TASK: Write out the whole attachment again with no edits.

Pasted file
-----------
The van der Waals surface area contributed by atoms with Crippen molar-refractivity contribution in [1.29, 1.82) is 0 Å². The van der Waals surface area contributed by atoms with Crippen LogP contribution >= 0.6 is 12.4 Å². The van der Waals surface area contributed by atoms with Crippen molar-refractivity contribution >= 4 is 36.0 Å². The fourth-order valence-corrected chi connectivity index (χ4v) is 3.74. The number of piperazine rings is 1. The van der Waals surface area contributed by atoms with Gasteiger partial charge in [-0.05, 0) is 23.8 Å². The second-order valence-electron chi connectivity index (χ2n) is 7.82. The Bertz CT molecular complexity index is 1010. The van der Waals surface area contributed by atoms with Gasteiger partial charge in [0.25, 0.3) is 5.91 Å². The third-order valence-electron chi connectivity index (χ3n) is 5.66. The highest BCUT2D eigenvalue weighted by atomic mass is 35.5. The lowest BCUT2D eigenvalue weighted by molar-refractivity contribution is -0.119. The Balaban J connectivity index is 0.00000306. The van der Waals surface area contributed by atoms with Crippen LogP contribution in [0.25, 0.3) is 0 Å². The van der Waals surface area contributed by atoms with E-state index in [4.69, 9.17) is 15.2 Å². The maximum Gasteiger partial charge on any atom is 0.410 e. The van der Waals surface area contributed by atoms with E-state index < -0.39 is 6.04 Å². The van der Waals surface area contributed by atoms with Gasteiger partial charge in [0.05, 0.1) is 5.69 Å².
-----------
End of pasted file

The van der Waals surface area contributed by atoms with Crippen molar-refractivity contribution in [1.29, 1.82) is 0 Å². The van der Waals surface area contributed by atoms with Crippen LogP contribution >= 0.6 is 12.4 Å². The van der Waals surface area contributed by atoms with Crippen molar-refractivity contribution >= 4 is 36.0 Å². The fourth-order valence-corrected chi connectivity index (χ4v) is 3.74. The number of piperazine rings is 1. The van der Waals surface area contributed by atoms with Gasteiger partial charge in [-0.05, 0) is 23.8 Å². The second-order valence-electron chi connectivity index (χ2n) is 7.82. The Bertz CT molecular complexity index is 1010. The van der Waals surface area contributed by atoms with Gasteiger partial charge in [0.25, 0.3) is 5.91 Å². The third-order valence-electron chi connectivity index (χ3n) is 5.66. The highest BCUT2D eigenvalue weighted by atomic mass is 35.5. The lowest BCUT2D eigenvalue weighted by molar-refractivity contribution is -0.119. The Balaban J connectivity index is 0.00000306. The van der Waals surface area contributed by atoms with Crippen LogP contribution in [0.25, 0.3) is 0 Å². The van der Waals surface area contributed by atoms with E-state index in [4.69, 9.17) is 15.2 Å². The maximum Gasteiger partial charge on any atom is 0.410 e. The van der Waals surface area contributed by atoms with E-state index < -0.39 is 6.04 Å². The van der Waals surface area contributed by atoms with Gasteiger partial charge in [0.05, 0.1) is 5.69 Å².